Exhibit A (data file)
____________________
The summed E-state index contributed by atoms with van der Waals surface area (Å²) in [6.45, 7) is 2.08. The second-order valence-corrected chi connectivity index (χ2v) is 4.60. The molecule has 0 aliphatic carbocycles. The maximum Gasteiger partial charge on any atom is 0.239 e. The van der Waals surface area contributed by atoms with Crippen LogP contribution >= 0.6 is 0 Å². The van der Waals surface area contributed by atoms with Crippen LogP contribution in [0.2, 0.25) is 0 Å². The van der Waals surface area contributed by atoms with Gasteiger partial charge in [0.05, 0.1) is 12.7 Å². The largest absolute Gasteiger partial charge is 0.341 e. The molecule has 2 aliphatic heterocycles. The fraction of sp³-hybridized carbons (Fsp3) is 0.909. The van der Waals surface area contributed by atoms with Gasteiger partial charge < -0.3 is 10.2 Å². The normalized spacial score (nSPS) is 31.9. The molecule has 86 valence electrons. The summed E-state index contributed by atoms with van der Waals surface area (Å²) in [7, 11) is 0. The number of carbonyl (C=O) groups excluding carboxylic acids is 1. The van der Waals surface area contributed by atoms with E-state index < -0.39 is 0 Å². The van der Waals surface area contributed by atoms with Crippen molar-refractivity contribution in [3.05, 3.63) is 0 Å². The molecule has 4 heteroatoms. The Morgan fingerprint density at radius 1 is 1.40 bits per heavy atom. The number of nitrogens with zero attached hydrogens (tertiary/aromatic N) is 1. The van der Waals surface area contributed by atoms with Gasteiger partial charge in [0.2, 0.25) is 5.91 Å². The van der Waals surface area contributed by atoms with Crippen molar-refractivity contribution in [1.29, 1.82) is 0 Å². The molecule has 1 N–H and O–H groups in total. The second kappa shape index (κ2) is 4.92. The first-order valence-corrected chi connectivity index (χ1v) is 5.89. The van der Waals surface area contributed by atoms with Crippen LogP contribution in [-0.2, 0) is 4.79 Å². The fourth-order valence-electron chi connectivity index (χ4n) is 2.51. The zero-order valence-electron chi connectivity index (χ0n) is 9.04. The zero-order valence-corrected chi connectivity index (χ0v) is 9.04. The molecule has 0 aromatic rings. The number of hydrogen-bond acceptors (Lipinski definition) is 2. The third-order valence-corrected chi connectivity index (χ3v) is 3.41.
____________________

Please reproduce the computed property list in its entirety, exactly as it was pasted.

The summed E-state index contributed by atoms with van der Waals surface area (Å²) in [6.45, 7) is 2.08. The second-order valence-corrected chi connectivity index (χ2v) is 4.60. The molecule has 0 aliphatic carbocycles. The maximum Gasteiger partial charge on any atom is 0.239 e. The van der Waals surface area contributed by atoms with Crippen LogP contribution >= 0.6 is 0 Å². The van der Waals surface area contributed by atoms with Crippen LogP contribution in [0.2, 0.25) is 0 Å². The van der Waals surface area contributed by atoms with Gasteiger partial charge in [0.05, 0.1) is 12.7 Å². The largest absolute Gasteiger partial charge is 0.341 e. The molecule has 2 aliphatic heterocycles. The fraction of sp³-hybridized carbons (Fsp3) is 0.909. The van der Waals surface area contributed by atoms with Gasteiger partial charge < -0.3 is 10.2 Å². The normalized spacial score (nSPS) is 31.9. The molecule has 86 valence electrons. The summed E-state index contributed by atoms with van der Waals surface area (Å²) in [7, 11) is 0. The number of carbonyl (C=O) groups excluding carboxylic acids is 1. The van der Waals surface area contributed by atoms with E-state index < -0.39 is 0 Å². The van der Waals surface area contributed by atoms with Crippen molar-refractivity contribution in [3.05, 3.63) is 0 Å². The molecule has 4 heteroatoms. The Morgan fingerprint density at radius 1 is 1.40 bits per heavy atom. The number of nitrogens with zero attached hydrogens (tertiary/aromatic N) is 1. The van der Waals surface area contributed by atoms with Gasteiger partial charge in [0.2, 0.25) is 5.91 Å². The van der Waals surface area contributed by atoms with Crippen molar-refractivity contribution in [1.29, 1.82) is 0 Å². The molecule has 1 N–H and O–H groups in total. The second kappa shape index (κ2) is 4.92. The first-order valence-corrected chi connectivity index (χ1v) is 5.89. The van der Waals surface area contributed by atoms with Crippen LogP contribution in [-0.2, 0) is 4.79 Å². The fourth-order valence-electron chi connectivity index (χ4n) is 2.51. The zero-order valence-electron chi connectivity index (χ0n) is 9.04. The zero-order valence-corrected chi connectivity index (χ0v) is 9.04. The molecule has 0 aromatic rings. The number of hydrogen-bond acceptors (Lipinski definition) is 2. The third-order valence-corrected chi connectivity index (χ3v) is 3.41.